Considering all the costs involved in a surrogacy program, what scares us most are medical costs and hospitals in the USA. What happens if the baby is born premature and the parents and the surrogate have no insurance. The costs would be enormous, and we may not be able to afford these high expenses. What advice and guidance, on what type of insurance should be taken so that you can be 100% safe and not be surprised?
–Best regards, Lawrence
Good morning Lawrence.
This is a great question, and you’re right. If you have a surrogacy program in a country without national health service (like the United States) then medical complications can be devastating. The U.S. health care system is painfully difficult to navigate, and the insurance market is confounding to most international parents. (Not to get political… but really, the U.S. should do something about its ridiculously complicated medical care system.)
To stay safe, any surrogacy program in the U.S. should include two health insurance policies — and how complicated they are depends on where the Intended Parents live.
First… Everyone will need medical insurance for the surrogate mother. There is a good article about finding insurance for your surrogate in the Surrogacy Guide. I suggest you read through it. The cost of insurance will depend on where the surrogate’s personal information (age, location and lifestyle) and also when the pregnancy begins. This policy should cover the full cost of any complication during the pregnancy, minus a co-payment of $2,500 to $5,000 USD.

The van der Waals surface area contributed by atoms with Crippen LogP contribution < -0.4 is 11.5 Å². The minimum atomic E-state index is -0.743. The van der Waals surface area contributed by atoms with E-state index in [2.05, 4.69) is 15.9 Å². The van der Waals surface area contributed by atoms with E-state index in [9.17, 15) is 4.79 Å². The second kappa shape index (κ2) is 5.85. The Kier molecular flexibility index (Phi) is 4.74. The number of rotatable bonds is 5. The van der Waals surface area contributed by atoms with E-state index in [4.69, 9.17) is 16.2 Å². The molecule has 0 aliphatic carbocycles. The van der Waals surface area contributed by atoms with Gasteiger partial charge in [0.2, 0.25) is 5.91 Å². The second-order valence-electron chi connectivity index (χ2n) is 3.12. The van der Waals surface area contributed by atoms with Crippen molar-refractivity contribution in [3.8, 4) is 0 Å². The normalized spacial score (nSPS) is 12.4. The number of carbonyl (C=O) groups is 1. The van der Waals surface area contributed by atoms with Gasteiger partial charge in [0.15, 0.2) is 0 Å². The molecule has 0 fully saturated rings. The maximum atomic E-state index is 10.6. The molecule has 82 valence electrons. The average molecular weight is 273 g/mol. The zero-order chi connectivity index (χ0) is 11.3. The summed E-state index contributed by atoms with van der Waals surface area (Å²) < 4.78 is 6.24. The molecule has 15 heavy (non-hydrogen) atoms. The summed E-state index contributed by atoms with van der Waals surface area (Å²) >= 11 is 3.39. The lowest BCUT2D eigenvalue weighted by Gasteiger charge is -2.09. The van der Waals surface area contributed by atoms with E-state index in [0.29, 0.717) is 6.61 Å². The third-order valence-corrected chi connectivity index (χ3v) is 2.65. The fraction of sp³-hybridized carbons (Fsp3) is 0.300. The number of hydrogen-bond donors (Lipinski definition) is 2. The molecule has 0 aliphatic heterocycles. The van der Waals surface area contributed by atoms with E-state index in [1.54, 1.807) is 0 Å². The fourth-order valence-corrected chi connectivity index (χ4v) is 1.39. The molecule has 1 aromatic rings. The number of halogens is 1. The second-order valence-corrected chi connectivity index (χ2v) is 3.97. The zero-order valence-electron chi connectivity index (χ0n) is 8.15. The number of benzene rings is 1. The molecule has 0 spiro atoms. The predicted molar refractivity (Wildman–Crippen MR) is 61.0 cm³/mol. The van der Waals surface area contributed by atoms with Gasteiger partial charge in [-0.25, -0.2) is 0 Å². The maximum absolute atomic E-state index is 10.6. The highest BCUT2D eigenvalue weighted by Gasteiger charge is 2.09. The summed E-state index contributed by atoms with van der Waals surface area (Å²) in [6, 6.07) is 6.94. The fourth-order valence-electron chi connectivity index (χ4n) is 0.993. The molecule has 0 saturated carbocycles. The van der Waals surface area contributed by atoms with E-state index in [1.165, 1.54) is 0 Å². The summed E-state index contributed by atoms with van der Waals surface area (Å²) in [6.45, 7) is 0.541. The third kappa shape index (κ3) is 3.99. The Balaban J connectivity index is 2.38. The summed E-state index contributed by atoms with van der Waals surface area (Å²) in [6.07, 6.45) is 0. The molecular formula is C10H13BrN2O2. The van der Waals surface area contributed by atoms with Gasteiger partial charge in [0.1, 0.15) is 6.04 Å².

Second… Every journey needs a medical insurance policy for the baby. If you’re an American resident, you probably already have insurance that can be expanded to cover your new family member. But international parents don’t have that luxury. Parents without a current U.S. insurance policy will need to buy insurance to cover the cost of any complications.
You can buy insurance for the newborn through a couple of routes… but I often recommend insurance through an international provider. The policy is not very expensive, but it needs to be bought before the start of the pregnancy (and you won’t need it until the delivery, if at all). This policy will pay all complications or medical care for the baby for the first 3 months, and often has no co-payment. The caveat is that the policy will absolutely NOT cover a twins pregnancy under any circumstance, so we perform single embryo transfer only (no attempts at having twins by transferring two embryos at a time).
There is also a low-cost life insurance policy for the surrogate, which is a small fee and covers the term of her Agreement.
If you buy the appropriate insurance policies, the risk of major expenses as a result of medical complications during the pregnancy or delivery are negligible.
I hope this answers your questions.
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